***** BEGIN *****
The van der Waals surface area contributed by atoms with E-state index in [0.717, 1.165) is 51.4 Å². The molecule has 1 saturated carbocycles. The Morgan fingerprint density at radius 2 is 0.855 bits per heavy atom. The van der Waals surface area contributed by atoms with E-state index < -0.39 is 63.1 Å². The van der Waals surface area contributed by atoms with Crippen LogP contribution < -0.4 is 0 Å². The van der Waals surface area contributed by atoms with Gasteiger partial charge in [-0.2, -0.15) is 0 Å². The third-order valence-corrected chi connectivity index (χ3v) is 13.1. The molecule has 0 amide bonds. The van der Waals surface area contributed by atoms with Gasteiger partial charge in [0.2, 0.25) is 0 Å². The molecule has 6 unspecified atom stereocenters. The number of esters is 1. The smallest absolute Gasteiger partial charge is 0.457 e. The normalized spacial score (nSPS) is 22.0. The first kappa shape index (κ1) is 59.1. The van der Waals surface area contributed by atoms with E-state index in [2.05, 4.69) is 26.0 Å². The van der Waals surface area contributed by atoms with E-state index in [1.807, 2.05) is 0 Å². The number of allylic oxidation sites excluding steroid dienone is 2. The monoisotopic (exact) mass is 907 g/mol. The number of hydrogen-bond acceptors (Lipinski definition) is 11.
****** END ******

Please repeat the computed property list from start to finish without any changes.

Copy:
The van der Waals surface area contributed by atoms with E-state index in [0.717, 1.165) is 51.4 Å². The molecule has 1 saturated carbocycles. The Morgan fingerprint density at radius 2 is 0.855 bits per heavy atom. The van der Waals surface area contributed by atoms with E-state index < -0.39 is 63.1 Å². The van der Waals surface area contributed by atoms with Crippen LogP contribution < -0.4 is 0 Å². The van der Waals surface area contributed by atoms with Gasteiger partial charge in [-0.2, -0.15) is 0 Å². The third-order valence-corrected chi connectivity index (χ3v) is 13.1. The molecule has 0 amide bonds. The van der Waals surface area contributed by atoms with Gasteiger partial charge in [0.2, 0.25) is 0 Å². The molecule has 6 unspecified atom stereocenters. The number of esters is 1. The smallest absolute Gasteiger partial charge is 0.457 e. The normalized spacial score (nSPS) is 22.0. The first kappa shape index (κ1) is 59.1. The van der Waals surface area contributed by atoms with E-state index in [2.05, 4.69) is 26.0 Å². The van der Waals surface area contributed by atoms with E-state index in [1.807, 2.05) is 0 Å². The number of allylic oxidation sites excluding steroid dienone is 2. The monoisotopic (exact) mass is 907 g/mol. The number of hydrogen-bond acceptors (Lipinski definition) is 11.